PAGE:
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Reducing Eye Strain at Your Desk

  • Woman having eye strain in front of computerNot Moving Enough: It’s important that you get up periodically throughout the day – or at least make an effort to do small, light exercises while seated. Standing up and walking away from your desk every so often helps lower your risk for CVS; and while you’re up and about, doing a bit of light stretching can guard against pain in your shoulders, neck, or back. 
  • Not Blinking Enough: Blinking is especially important during periods of extended computer use, as studies have shown that people tend to blink less frequently than normal when using the computer. As a result of this decreased rate of blinking, people have a higher risk of experiencing negative effects such as eye fatigue, blurry vision, and dry eyes.
  • Sitting in Improper Lighting: Our eyes get strained by bright outdoor lighting just as easily as by harsh ambient lighting inside. Thus, if your desk at work gets basked in sunlight, then be sure to adjust the blinds on the windows accordingly, and to purchase a glare screen if you feel it’s needed. If the indoor lighting at your office or home seems to be too bright, you may need to alter the overhead fluorescent lights; perhaps they shine down at a poor angle, reflecting off your computer screen and into eyes. If this is the case, try removing some of the fluorescent tubes from the fixture.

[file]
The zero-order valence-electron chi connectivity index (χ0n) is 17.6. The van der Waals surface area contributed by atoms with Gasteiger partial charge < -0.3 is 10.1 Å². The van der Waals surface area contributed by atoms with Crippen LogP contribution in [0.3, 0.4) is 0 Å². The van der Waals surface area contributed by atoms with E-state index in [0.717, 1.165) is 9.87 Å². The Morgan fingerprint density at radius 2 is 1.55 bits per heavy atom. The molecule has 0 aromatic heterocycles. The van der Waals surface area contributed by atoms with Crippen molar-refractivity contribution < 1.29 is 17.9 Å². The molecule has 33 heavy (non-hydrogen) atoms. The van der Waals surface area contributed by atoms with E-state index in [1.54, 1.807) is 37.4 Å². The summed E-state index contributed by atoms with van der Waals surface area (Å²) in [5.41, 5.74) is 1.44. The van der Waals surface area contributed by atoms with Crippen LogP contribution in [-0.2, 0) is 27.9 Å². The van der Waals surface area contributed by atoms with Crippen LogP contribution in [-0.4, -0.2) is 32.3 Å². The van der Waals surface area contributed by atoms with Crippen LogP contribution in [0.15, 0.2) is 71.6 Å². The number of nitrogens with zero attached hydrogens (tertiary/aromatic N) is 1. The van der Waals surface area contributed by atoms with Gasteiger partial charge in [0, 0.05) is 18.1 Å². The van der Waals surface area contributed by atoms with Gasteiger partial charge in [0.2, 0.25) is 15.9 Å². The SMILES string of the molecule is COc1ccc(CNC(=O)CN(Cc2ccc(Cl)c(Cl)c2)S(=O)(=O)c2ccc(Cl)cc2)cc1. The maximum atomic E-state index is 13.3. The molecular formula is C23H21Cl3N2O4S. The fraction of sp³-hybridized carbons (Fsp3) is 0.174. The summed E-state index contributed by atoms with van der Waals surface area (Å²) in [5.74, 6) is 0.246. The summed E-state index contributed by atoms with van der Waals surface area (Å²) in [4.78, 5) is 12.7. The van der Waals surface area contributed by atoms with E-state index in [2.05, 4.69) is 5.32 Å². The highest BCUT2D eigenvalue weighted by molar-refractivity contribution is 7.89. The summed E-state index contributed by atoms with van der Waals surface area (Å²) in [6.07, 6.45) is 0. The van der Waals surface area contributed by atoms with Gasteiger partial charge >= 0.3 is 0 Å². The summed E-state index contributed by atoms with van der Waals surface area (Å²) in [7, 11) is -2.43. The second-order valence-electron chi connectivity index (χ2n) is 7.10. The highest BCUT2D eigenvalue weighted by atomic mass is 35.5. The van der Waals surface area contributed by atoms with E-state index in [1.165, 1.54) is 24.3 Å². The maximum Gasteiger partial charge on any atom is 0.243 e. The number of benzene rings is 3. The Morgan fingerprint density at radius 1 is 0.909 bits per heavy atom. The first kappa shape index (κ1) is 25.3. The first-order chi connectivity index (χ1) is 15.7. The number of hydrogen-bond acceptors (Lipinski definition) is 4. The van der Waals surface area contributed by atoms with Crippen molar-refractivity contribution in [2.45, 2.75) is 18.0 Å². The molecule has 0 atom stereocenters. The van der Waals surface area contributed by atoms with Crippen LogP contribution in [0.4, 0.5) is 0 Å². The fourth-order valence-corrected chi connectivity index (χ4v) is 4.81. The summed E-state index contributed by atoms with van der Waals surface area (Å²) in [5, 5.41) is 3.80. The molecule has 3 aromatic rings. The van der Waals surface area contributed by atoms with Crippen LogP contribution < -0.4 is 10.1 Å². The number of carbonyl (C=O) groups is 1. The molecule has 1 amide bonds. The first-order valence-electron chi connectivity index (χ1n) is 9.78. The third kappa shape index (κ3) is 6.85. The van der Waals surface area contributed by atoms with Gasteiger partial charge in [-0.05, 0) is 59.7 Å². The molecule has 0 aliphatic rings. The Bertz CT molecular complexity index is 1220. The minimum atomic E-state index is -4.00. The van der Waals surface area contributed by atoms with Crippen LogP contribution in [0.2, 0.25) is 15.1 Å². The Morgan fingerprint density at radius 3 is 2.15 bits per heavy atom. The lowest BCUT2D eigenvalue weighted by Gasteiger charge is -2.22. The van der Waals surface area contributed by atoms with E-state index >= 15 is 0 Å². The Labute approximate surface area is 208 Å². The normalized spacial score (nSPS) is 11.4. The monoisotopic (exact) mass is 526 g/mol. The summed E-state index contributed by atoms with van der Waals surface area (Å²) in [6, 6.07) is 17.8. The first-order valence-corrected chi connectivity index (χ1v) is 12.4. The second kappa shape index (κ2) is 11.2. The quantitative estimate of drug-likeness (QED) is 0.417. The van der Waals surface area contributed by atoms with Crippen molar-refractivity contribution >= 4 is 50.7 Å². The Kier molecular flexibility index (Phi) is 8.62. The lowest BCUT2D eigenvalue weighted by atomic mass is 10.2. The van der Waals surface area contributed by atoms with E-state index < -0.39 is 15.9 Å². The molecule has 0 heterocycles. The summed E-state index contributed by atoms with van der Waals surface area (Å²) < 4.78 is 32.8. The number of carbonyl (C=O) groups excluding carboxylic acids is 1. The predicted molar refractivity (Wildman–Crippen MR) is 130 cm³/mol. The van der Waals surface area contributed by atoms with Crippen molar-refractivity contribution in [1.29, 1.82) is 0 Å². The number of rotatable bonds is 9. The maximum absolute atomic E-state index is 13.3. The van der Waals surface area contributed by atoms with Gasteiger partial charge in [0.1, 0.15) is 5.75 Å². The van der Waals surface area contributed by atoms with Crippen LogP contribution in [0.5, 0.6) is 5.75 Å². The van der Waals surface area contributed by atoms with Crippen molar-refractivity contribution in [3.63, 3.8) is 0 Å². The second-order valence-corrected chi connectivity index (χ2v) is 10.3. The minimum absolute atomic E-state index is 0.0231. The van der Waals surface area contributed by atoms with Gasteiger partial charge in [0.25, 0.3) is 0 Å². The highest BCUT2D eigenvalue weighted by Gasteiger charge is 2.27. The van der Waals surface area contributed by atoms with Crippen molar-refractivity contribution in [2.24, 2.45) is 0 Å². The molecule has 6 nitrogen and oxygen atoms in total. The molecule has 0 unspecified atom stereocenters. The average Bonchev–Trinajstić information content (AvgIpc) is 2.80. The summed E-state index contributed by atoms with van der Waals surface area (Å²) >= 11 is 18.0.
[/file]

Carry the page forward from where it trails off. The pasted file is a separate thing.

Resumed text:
• Not Resting Your Eyes Enough: You should try to look away from the screen every 15-30 minutes, in order to relax the muscles that are for focusing. Otherwise, you risk overworking them, and experiencing eyestrain as a result. To remember this important resting practice, many people choose to follow the 20/20/20 Rule: every 20 minutes, you look away from your computer screen and you don’t return your eyes to the screen for 20 seconds; during this resting time, look at an object that’s at least 20 feet away.
  • Using Improper Eyewear: Your reading glasses may not be ideally suited for computer use, and may even contribute to your eyestrain issues.  Staring at a computer screen differs from reading a book in a number of ways, including the lighting and the distance between your eyes and what they’re focusing on. Visiting an eye doctor to receive prescribed lenses for prolonged computer use is recommended; you can even receive specially designed computer glasses that are able to cut down on glare and focus your eyes at just the right amount for computer use.
  • Not Maintaining the Right Posture: This relates to the neck, back and shoulder pains which are symptoms commonly associated with CVS. Moreover, to guard against any light problems, it’s best to sit directly in front of the computer, and to ensure that the screen is located just below your eye level. Ideally, there should be an arm’s length distance between you and your computer screen. You can make things easier for your eyes by enlarging the size of the text, wiping your screen down to keep it clean, and dimming the lights in the room so they’re not competing with the light from your monitor. 
  • Not Receiving Regular Eye Exams: Only by receiving thorough eye examinations on bi-annual or annual basis can you ensure that your eyes are in the best possible position to avoid the symptoms of computer vision syndrome. These regular visits are vital for numerous reasons, from diagnosing eye conditions early on to ensure eyeglass or contact lens prescriptions are up to date.